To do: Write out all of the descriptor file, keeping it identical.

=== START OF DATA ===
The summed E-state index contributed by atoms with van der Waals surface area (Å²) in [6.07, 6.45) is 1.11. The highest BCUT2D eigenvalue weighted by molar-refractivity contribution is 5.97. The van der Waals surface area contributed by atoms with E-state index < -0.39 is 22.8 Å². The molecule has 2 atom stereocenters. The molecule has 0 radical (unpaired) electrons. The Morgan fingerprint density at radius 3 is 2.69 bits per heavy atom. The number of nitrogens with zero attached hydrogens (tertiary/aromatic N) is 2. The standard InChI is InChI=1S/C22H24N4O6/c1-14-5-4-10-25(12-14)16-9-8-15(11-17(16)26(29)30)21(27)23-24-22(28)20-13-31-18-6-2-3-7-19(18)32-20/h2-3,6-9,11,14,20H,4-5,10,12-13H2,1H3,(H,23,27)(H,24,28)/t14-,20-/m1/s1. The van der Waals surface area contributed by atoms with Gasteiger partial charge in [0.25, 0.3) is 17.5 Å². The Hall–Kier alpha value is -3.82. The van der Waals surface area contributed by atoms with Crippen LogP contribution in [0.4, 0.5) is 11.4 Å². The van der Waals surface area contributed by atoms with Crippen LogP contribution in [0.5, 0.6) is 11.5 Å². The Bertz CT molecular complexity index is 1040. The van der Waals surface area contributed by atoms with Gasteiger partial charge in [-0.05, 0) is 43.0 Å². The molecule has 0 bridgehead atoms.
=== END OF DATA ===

The summed E-state index contributed by atoms with van der Waals surface area (Å²) in [6.07, 6.45) is 1.11. The highest BCUT2D eigenvalue weighted by molar-refractivity contribution is 5.97. The van der Waals surface area contributed by atoms with E-state index < -0.39 is 22.8 Å². The molecule has 2 atom stereocenters. The molecule has 0 radical (unpaired) electrons. The Morgan fingerprint density at radius 3 is 2.69 bits per heavy atom. The number of nitrogens with zero attached hydrogens (tertiary/aromatic N) is 2. The standard InChI is InChI=1S/C22H24N4O6/c1-14-5-4-10-25(12-14)16-9-8-15(11-17(16)26(29)30)21(27)23-24-22(28)20-13-31-18-6-2-3-7-19(18)32-20/h2-3,6-9,11,14,20H,4-5,10,12-13H2,1H3,(H,23,27)(H,24,28)/t14-,20-/m1/s1. The van der Waals surface area contributed by atoms with Gasteiger partial charge in [0.25, 0.3) is 17.5 Å². The Hall–Kier alpha value is -3.82. The van der Waals surface area contributed by atoms with Crippen LogP contribution in [0.4, 0.5) is 11.4 Å². The van der Waals surface area contributed by atoms with Crippen LogP contribution in [0.5, 0.6) is 11.5 Å². The Bertz CT molecular complexity index is 1040. The van der Waals surface area contributed by atoms with Gasteiger partial charge in [-0.05, 0) is 43.0 Å². The molecule has 0 bridgehead atoms.